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Fedora (opera)


Jan 2, 2022

Fedora is an opera in three acts by Umberto Giordano to an Italian libretto by Arturo Colautti, based on the 1882 play Fédora by Victorien Sardou. Along with Andrea Chénier and Siberia, it is one of the most notable works of Giordano.

Opera by Umberto Giordano

Poster for the 1899 performances
at the Teatro Verdi, Padua
Librettist Arturo Colautti
Language Italian
Based on Fédora
by Victorien Sardou
17 November 1898 (1898-11-17)

It was first performed at the Teatro Lirico in Milan on 17 November 1898 conducted by the composer; Gemma Bellincioni created the role of Fedora with Enrico Caruso as her lover, Loris Ipanov.

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In 1889, Umberto Giordano saw Sardou’s play Fédora at the Teatro Bellini di Napoli, with Sarah Bernhardt (for whom the play was written) in the title role. He immediately asked Sardou for permission to base an opera on the play, and Sardou initially refused because, at the time, Giordano was a relatively unknown composer. Following the premiere of his 1894 Regina Diaz, Giordano’s publisher, Edoardo Sonzogno, asked Sardou again. However, Sardou demanded what Sozogno considered an exorbitant fee. It was only on the third attempt, and after Giordano’s success with Andrea Chénier in 1896, that an agreement was reached to go ahead with the opera.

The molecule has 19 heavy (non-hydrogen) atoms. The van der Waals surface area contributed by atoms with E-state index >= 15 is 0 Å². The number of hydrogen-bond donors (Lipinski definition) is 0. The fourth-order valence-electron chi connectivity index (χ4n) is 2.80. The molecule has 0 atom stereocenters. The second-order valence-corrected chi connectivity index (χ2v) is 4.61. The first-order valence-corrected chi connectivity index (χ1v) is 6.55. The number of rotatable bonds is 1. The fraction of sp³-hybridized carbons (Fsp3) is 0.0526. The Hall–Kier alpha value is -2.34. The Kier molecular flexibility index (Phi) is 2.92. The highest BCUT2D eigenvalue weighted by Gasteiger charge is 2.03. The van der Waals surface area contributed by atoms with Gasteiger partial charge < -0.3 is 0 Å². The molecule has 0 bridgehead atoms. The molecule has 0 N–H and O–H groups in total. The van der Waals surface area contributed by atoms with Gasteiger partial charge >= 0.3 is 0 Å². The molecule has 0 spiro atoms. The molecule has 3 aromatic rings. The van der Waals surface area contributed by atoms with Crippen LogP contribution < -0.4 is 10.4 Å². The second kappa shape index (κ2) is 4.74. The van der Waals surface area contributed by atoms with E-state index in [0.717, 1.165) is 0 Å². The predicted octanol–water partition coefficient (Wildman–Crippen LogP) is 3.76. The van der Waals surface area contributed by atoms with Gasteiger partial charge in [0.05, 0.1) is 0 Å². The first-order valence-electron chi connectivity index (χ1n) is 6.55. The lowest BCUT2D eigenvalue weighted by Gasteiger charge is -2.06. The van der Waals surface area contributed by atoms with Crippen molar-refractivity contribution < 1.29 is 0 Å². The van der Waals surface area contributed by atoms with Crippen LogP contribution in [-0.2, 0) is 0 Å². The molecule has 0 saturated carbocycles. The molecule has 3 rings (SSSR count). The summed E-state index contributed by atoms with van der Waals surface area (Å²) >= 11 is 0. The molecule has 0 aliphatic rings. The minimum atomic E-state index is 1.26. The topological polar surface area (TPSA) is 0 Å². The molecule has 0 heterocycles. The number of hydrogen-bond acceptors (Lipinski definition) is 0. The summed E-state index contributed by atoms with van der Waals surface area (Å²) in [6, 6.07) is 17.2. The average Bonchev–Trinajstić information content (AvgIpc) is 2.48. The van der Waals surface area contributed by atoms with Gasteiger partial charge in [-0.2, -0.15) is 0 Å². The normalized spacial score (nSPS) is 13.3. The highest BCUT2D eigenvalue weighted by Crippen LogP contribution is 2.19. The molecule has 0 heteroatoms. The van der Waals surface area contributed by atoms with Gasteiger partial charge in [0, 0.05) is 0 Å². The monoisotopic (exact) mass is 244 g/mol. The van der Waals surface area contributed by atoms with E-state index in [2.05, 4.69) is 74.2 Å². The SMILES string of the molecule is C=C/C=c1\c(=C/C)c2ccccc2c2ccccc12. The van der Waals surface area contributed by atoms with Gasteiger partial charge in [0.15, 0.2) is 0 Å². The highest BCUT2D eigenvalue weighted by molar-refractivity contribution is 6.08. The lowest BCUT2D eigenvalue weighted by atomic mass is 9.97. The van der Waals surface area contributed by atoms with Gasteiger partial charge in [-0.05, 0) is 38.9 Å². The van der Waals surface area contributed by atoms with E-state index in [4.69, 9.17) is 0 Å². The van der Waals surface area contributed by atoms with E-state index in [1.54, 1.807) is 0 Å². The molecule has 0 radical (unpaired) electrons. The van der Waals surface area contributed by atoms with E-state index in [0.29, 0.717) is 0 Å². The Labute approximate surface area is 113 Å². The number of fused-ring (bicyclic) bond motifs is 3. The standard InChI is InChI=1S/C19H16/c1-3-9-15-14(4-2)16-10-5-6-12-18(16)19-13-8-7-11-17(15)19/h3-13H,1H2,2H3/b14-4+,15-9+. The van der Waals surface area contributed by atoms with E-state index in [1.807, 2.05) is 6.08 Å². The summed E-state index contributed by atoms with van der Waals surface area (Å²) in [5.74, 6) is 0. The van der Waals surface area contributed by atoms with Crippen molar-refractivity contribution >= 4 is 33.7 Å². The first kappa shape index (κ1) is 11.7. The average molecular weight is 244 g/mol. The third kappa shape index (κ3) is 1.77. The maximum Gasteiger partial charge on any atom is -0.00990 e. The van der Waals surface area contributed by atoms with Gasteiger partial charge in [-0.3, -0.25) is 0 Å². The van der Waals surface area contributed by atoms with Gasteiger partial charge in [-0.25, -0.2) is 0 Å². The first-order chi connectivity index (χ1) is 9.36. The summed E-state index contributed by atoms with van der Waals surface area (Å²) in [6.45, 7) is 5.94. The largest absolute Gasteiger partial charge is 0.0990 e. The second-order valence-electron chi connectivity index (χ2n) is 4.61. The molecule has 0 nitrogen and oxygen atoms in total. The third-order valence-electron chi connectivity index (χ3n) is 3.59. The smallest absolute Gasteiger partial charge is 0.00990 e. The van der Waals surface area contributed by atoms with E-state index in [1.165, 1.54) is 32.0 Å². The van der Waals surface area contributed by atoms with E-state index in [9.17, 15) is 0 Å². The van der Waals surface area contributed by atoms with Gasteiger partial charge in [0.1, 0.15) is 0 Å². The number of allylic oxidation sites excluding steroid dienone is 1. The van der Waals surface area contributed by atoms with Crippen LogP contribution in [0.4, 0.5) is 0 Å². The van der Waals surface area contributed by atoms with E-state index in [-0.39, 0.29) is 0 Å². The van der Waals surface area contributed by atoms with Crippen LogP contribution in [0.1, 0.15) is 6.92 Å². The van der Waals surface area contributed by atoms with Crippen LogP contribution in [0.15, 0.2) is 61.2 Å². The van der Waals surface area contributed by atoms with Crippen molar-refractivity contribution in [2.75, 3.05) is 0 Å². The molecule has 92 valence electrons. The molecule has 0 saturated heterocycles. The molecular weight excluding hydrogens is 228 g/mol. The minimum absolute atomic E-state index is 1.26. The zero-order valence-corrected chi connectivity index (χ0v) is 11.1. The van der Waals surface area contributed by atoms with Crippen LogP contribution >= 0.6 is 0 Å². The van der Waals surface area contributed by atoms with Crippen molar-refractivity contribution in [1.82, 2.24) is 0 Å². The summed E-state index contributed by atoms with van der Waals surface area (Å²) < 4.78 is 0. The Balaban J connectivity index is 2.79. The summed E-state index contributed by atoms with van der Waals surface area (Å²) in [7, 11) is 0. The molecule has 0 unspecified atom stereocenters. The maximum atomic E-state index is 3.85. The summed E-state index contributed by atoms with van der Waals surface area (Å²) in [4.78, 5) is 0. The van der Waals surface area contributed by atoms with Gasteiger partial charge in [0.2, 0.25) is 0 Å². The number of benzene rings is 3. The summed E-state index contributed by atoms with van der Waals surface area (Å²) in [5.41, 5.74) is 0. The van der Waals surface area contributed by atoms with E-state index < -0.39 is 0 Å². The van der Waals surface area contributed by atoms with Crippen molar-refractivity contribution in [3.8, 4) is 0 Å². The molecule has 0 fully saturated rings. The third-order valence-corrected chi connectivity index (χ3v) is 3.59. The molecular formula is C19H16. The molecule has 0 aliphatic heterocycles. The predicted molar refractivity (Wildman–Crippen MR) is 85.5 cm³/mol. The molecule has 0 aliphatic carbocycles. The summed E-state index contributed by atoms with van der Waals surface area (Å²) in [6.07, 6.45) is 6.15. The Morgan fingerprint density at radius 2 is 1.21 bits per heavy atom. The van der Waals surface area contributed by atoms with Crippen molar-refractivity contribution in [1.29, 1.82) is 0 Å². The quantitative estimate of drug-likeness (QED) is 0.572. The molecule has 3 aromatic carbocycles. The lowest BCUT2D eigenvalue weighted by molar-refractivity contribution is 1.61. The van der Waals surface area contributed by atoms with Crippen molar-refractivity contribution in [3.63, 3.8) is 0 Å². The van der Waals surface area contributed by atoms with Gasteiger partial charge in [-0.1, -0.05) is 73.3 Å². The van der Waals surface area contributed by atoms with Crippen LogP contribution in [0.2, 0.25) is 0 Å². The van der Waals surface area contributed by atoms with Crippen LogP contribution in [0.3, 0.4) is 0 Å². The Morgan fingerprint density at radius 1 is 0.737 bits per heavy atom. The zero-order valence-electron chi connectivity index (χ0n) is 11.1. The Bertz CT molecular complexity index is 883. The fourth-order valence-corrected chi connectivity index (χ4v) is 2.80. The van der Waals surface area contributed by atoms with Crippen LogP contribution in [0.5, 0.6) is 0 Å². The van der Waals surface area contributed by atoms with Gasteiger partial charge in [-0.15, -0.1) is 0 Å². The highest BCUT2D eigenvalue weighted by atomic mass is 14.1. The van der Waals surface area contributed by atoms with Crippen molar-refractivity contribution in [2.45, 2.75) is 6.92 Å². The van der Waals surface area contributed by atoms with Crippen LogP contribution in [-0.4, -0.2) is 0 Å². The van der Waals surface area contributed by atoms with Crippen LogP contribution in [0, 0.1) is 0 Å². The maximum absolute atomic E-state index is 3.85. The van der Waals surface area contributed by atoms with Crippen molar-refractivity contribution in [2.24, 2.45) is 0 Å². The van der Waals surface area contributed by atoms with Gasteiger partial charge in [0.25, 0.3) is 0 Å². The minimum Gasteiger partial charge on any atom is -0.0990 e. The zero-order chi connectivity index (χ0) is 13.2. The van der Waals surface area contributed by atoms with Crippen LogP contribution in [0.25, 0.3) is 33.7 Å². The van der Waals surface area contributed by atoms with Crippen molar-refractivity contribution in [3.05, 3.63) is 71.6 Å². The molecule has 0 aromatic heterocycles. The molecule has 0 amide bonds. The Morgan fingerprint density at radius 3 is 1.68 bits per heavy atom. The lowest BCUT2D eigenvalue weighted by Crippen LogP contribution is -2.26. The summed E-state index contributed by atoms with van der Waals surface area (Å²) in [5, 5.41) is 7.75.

Its first performance took place in Milan at the Teatro Lirico Internazionale. Gemma Bellincioni sang the role of Fedora, and Enrico Caruso was Loris Ipanov. The opera had great success on its opening night, and was soon brought to the Vienna Staatsoper by Mahler, and then to Paris where it was reportedly admired by both Massenet and Saint-Saëns.[1]

Fedora received its US premiere on 5 December 1906 at the New York Metropolitan Opera, with Caruso as Count Loris, Lina Cavalieri as Fedora, and Arturo Vigna conducting. The opera received eight performances during the Met’s 1906/1907 and 1907/1908 seasons, and was revived in the 1920s when it received 25 more performances between 1923 and 1926. By the mid-20th century, however, operatic tastes had changed, and the opera became performed more sporadically.[2]

The 1990s saw a resurgence of interest in Fedora, with new productions at the Vienna Staatsoper, La Scala, New York’s Metropolitan Opera, Chicago Lyric Opera, the Royal Opera House, Covent Garden, the Washington National Opera and the Teatro Colón in Buenos Aires. Notable singers in post-1990 productions include Mirella Freni, Renata Scotto, Agnes Baltsa, Katia Ricciarelli, and Maria Guleghina as Fedora; and Plácido Domingo, José Carreras, and José Cura as Loris. Among Fedora’s most recent performances are those at the Vienna Staatsoper in 2003, La Scala in 2004, and London’s Holland Park Opera in 2006.

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